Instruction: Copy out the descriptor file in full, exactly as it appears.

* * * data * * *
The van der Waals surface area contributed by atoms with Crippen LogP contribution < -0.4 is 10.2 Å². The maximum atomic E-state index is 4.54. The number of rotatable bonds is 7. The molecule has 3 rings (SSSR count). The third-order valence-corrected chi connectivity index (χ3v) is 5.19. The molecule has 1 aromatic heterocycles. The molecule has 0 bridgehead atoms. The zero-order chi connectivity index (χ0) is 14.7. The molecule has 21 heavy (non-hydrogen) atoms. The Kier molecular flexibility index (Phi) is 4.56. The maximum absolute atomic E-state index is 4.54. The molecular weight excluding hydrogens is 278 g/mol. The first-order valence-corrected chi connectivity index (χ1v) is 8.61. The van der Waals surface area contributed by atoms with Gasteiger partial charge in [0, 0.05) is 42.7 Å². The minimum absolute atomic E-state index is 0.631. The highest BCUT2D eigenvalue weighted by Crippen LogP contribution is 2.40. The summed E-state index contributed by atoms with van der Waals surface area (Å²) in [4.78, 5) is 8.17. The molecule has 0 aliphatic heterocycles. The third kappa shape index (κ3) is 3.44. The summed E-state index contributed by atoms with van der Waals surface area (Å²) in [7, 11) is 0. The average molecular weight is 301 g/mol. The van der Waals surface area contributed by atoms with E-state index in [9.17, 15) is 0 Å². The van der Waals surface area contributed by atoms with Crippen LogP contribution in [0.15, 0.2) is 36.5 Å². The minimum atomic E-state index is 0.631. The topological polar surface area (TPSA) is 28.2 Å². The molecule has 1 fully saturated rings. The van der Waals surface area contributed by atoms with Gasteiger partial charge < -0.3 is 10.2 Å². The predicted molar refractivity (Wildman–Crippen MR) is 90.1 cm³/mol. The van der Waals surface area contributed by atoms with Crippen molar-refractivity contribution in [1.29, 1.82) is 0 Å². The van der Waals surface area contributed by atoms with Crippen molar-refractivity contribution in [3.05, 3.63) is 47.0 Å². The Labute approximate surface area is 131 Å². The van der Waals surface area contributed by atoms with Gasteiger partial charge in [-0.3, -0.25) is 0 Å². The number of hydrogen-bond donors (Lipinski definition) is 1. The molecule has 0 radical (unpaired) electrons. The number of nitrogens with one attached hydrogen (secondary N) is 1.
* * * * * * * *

The van der Waals surface area contributed by atoms with Crippen LogP contribution < -0.4 is 10.2 Å². The maximum atomic E-state index is 4.54. The number of rotatable bonds is 7. The molecule has 3 rings (SSSR count). The third-order valence-corrected chi connectivity index (χ3v) is 5.19. The molecule has 1 aromatic heterocycles. The molecule has 0 bridgehead atoms. The zero-order chi connectivity index (χ0) is 14.7. The molecule has 21 heavy (non-hydrogen) atoms. The Kier molecular flexibility index (Phi) is 4.56. The maximum absolute atomic E-state index is 4.54. The molecular weight excluding hydrogens is 278 g/mol. The first-order valence-corrected chi connectivity index (χ1v) is 8.61. The van der Waals surface area contributed by atoms with Gasteiger partial charge in [0, 0.05) is 42.7 Å². The minimum absolute atomic E-state index is 0.631. The highest BCUT2D eigenvalue weighted by Crippen LogP contribution is 2.40. The summed E-state index contributed by atoms with van der Waals surface area (Å²) in [4.78, 5) is 8.17. The molecule has 0 aliphatic heterocycles. The third kappa shape index (κ3) is 3.44. The summed E-state index contributed by atoms with van der Waals surface area (Å²) in [7, 11) is 0. The average molecular weight is 301 g/mol. The van der Waals surface area contributed by atoms with E-state index in [9.17, 15) is 0 Å². The van der Waals surface area contributed by atoms with Crippen LogP contribution in [0.15, 0.2) is 36.5 Å². The minimum atomic E-state index is 0.631. The topological polar surface area (TPSA) is 28.2 Å². The molecule has 1 fully saturated rings. The van der Waals surface area contributed by atoms with Gasteiger partial charge < -0.3 is 10.2 Å². The predicted molar refractivity (Wildman–Crippen MR) is 90.1 cm³/mol. The van der Waals surface area contributed by atoms with Crippen molar-refractivity contribution in [1.29, 1.82) is 0 Å². The van der Waals surface area contributed by atoms with Crippen molar-refractivity contribution in [3.05, 3.63) is 47.0 Å². The Labute approximate surface area is 131 Å². The van der Waals surface area contributed by atoms with Gasteiger partial charge in [-0.3, -0.25) is 0 Å². The number of hydrogen-bond donors (Lipinski definition) is 1. The molecule has 0 radical (unpaired) electrons. The number of nitrogens with one attached hydrogen (secondary N) is 1.